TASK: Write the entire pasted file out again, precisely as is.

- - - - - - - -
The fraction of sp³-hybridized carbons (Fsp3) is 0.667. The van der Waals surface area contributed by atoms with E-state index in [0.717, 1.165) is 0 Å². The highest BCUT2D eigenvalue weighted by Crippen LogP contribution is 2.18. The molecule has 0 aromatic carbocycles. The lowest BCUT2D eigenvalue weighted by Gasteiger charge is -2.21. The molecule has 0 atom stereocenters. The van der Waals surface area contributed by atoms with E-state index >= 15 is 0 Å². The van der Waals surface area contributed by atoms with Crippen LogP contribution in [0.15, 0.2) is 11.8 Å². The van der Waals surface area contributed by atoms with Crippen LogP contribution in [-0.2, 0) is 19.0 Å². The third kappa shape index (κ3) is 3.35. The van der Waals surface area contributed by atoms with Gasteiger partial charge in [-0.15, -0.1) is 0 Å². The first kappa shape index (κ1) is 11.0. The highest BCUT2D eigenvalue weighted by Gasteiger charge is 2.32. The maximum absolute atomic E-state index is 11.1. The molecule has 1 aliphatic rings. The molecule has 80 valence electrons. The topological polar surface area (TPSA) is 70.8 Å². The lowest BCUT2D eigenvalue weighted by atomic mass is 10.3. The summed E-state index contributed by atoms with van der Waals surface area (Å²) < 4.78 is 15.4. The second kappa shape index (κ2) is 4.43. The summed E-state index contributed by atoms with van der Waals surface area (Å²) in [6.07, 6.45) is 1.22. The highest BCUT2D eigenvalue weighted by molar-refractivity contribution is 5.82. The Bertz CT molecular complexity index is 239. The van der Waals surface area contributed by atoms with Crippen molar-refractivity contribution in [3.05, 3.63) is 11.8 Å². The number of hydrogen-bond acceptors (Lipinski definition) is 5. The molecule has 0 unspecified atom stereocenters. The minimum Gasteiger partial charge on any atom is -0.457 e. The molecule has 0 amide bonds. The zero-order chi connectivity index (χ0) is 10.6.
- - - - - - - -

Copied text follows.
The fraction of sp³-hybridized carbons (Fsp3) is 0.667. The van der Waals surface area contributed by atoms with E-state index in [0.717, 1.165) is 0 Å². The highest BCUT2D eigenvalue weighted by Crippen LogP contribution is 2.18. The molecule has 0 aromatic carbocycles. The lowest BCUT2D eigenvalue weighted by Gasteiger charge is -2.21. The molecule has 0 atom stereocenters. The van der Waals surface area contributed by atoms with E-state index >= 15 is 0 Å². The van der Waals surface area contributed by atoms with Crippen LogP contribution in [0.15, 0.2) is 11.8 Å². The van der Waals surface area contributed by atoms with Crippen LogP contribution in [-0.2, 0) is 19.0 Å². The third kappa shape index (κ3) is 3.35. The van der Waals surface area contributed by atoms with Gasteiger partial charge in [-0.15, -0.1) is 0 Å². The first kappa shape index (κ1) is 11.0. The highest BCUT2D eigenvalue weighted by Gasteiger charge is 2.32. The maximum absolute atomic E-state index is 11.1. The molecule has 1 aliphatic rings. The molecule has 80 valence electrons. The topological polar surface area (TPSA) is 70.8 Å². The lowest BCUT2D eigenvalue weighted by atomic mass is 10.3. The summed E-state index contributed by atoms with van der Waals surface area (Å²) < 4.78 is 15.4. The second kappa shape index (κ2) is 4.43. The summed E-state index contributed by atoms with van der Waals surface area (Å²) in [6.07, 6.45) is 1.22. The highest BCUT2D eigenvalue weighted by molar-refractivity contribution is 5.82. The Bertz CT molecular complexity index is 239. The van der Waals surface area contributed by atoms with Crippen molar-refractivity contribution in [3.05, 3.63) is 11.8 Å². The number of hydrogen-bond acceptors (Lipinski definition) is 5. The molecule has 0 unspecified atom stereocenters. The minimum Gasteiger partial charge on any atom is -0.457 e. The molecule has 0 amide bonds. The zero-order chi connectivity index (χ0) is 10.6.